My point isn’t to promote or defend snoop, but that snoop identified a large part of a bigger problem. The gospel is about salvation demonstrated in transformation. The author of the articles linked above is saying that fewer and fewer churches are accomplishing this. Consequently they will cease to exist, or the will exist in the same way that a community theater does; because people like the cast and the show and keep coming back for more.

    I think I should stop there. 😉

  7. bob1 says:

    I liked the “primacy of Scripture” article.

    The idea is that there’s a human and divine side to divine inspiration. Dual authorship.

    The way I understand it, an orthodox view of Scripture doesn’t mean the writers
    were mechanically inspired. Their humanity, I believe, is intact.

  8. Josh the Baptist says:

    @5 – No doubt it is true, the tone is more what I find funny. But every school I’ve looked into over the last few years tells you the same thing up front. They aren’t selling pie in the sky, at least not the ones I’ve seen. Of course, these are all evangelical schools, which he says shouldn’t be doing Phd’s. Just craziness. Look, I’m paying thousands a year for schooling, and will probably start a Phd program next year. All this, and I’ve already told you guys I expect to be a bi-vocational minister for the rest of my life. Sometimes you are driven by something else, that you can’t really explain.

  9. Josh the Baptist says:

    bob1 – Exactly. Even within the very conservative doctrine of inerrancy, it is acknowledged that the authors use their own viewpoints and personalities.

  10. Mud Man says:

    “Bottom line, I think PhD granting institutions that are graduating under or unemployed men and women need to take a look at what they are doing, communicate that honestly and effectively, and if need be consider closing down the program. This is a moral and justice issue.”

    Pete Enns, PhD and Professor

    Bottom line is I think there is a general misunderstanding of the purposes of advanced education and earned degrees, especially in biblical and theological knowledge.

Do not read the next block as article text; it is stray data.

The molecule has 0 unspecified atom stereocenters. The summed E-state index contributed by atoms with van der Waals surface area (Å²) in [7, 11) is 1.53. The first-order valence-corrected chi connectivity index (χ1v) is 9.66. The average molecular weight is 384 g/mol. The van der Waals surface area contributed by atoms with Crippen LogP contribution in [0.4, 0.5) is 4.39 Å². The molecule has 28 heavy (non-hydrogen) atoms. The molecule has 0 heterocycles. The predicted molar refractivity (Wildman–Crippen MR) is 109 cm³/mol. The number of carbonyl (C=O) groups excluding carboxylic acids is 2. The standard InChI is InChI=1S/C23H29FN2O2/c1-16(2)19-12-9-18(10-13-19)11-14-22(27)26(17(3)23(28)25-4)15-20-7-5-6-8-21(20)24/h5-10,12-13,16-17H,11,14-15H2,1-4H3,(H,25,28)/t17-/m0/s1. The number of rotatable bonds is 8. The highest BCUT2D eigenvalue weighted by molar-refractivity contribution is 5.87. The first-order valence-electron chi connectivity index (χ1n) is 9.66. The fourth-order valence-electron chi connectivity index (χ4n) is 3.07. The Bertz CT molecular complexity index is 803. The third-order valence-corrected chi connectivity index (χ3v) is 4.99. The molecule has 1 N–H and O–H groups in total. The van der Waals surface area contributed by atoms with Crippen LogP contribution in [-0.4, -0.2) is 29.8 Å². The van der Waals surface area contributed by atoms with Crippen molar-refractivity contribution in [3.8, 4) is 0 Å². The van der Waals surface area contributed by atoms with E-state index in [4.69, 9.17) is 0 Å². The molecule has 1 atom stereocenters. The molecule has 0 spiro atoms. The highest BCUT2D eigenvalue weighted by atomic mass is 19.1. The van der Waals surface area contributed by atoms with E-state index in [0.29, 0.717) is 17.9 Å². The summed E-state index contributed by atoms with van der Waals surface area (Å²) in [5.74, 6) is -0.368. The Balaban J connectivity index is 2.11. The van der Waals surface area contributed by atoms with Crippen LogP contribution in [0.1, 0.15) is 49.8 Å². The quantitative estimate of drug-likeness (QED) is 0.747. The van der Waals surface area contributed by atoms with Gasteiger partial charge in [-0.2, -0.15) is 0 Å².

Yes, if schools are touting/selling their programs to keep the flow of $$ going then maybe he is correct. And if one of the prime reasons motivating a candidate to spend their time and money becoming an “expert” in a very narrow field of study (a very short description of what an academic PhD is) to be called “Doctor” or something similar, then maybe they too have missed it.

    I for one am a huge believer that education is never a mistake, especially the advanced kind (recognized formally or not). But it is also my experience there is rarely a $$ payout for such work, let alone any recognition from those around us.

    So why do it at all?

    Look at Everest.

  11. bob1 says:

    A couple of quotes from John R.W. Stott, in his usual lucid manner:

    “When God spoke, He did not shout to people out of a clear blue sky, audibly…Divine inspiration was not a mechanical process…(it was) a personal process, in which the human authors were usually in full possession of their faculties…the truth of the double authorship of the Bible is the Bible’s own account of itself.”

  12. Josh the Baptist says:

    Well said, Mud man.

  13. WenatcheeTheHatchet says:

    That education has become a debt engine and that American academia has become something of a prestige racket is something that Enns may be observing but as these sorts of pieces go he’s late to the party. Biblioblogger Jim West wrote years ago that universities shouldn’t offer more PhDs than they have open positions for and that going beyond this is just greed. Now I’ve heard one reason to get more advance degrees is because in teaching positions your salary can be informed by how much you have by way of credentials. One of my friends about twelve years back pursued grad school because her salary had plateaued for her formal educational level. So I get why advanced degrees are valuable in education.

    But that doesn’t mean I haven’t seen a few passionately argued cases that American academics has become too expensive and is too much a prestige racket.

    Twenty years ago I would have said that any continuing education would be a great idea. That was when I had just gotten out of college. Now I think a whole lot of people should reconsider the necessity of college. Getting a journalism degree was mostly ineffectual on the job market but I was guessing that if I’d gone into the other even less practical fields of study I’d have an even harder time lining up any work.

    I mean, yeah, I put the journalism degree to good use but it was not a monetarily useful use. 🙂

  14. Duane Arnold says:

    #8, #10, #13

    I think the bottom line is, if you have a passion to pursue a PhD or any other advanced degree, well and good… but it is no longer an automatic ticket to teaching in an institution. It is, however, still considered a “union card” in academia. So, there are conflicting issues.

    All that being said, if a person has a passion and the ability, it still can be fulfilling and, most importantly, add to the base of knowledge and research, which is laudable in and of itself.

  15. Steve says:

    I think every pastor should read the article “Should pastors “get things done”?

  16. JoelG says:

    “The gospel is about salvation demonstrated in transformation.”

    Hmmm… I see the gospel as forgiveness for sinners. Perhaps if evangelical churches would emphasize this rather than endlessly pounding transformation on their members,

    Matthew 11:28-30